Purpose: The aim of this study was to quantitatively assess the changes in corneal biomechanics after posterior chamber phakic intraocular lens (Visian ICL; STAAR Surgical) implantation for normal and keratoconic subjects.
Methods: We retrospectively examined 29 eyes of 16 consecutive patients (mean age ± SD, 32.4 ± 7.3 years) undergoing implantable collamer lens (ICL) implantation through a 3.0-mm temporal corneal incision. We longitudinally assessed the values of corneal hysteresis (CH) and corneal resistance factor (CRF) using an Ocular Response Analyzer. We also investigated the relationship between these biomechanical parameters and central corneal thickness (CCT) preoperatively, and at 1 week, 1 month, and 3 months postoperatively.
Results: The CH was 9.2 ± 1.4 mm Hg preoperatively, and 9.2 ± 1.4 mm Hg, 9.3 ± 1.7 mm Hg, and 8.8 ± 1.3 mm Hg at 1 week, 1 month, and 3 months postoperatively, respectively. The CRF was 8.4 ± 1.6 mm Hg preoperatively, and 9.0 ± 1.5 mm Hg, 8.8 ± 1.7 mm Hg, and 8.8 ± 1.6 mm Hg, at 1 week, 1 month, and 3 months postoperatively, respectively. Multiple comparisons demonstrated no significant differences between measurements made preoperatively and postoperatively (P > 0.05, Dunnett test). Both CH and CRF were significantly correlated with CCT 3 months postoperatively [Spearman correlation coefficient (r) = 0.48, P = 0.01 for CH; r = 0.84, P < 0.001 for CRF].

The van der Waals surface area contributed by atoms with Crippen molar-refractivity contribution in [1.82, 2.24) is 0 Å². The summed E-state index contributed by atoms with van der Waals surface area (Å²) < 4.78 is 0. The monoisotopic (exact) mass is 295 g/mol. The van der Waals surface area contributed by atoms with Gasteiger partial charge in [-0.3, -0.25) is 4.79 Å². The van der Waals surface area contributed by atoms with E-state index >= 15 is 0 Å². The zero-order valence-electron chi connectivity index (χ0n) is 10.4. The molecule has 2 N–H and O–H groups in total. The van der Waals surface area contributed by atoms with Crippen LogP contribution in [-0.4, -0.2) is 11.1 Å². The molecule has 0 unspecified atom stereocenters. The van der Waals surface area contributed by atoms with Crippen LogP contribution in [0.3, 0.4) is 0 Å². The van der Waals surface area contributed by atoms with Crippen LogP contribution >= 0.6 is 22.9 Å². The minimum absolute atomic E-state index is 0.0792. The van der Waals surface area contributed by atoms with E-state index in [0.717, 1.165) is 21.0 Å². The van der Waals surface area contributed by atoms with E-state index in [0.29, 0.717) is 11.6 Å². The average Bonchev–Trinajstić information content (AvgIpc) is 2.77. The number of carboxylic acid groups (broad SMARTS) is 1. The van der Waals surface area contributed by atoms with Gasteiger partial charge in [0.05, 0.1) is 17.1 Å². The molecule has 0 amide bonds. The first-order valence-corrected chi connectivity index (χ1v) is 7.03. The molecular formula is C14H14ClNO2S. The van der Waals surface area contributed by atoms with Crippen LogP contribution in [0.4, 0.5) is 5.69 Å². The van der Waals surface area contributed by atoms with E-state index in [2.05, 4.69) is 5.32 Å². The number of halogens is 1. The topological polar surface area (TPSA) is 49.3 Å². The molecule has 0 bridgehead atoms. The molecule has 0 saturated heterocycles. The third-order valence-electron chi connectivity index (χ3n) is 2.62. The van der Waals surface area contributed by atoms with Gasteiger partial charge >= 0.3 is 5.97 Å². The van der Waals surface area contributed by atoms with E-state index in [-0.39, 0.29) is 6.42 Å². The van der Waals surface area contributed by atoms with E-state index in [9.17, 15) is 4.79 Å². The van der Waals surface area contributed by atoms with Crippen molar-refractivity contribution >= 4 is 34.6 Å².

Conclusions: We found no significant changes in CH or CRF after ICL implantation, not only in normal eyes but also in keratoconic eyes, suggesting that this surgical technique does not significantly affect corneal biomechanical factors. The CCT may play some role in corneal biomechanics even in eyes undergoing ICL implantation.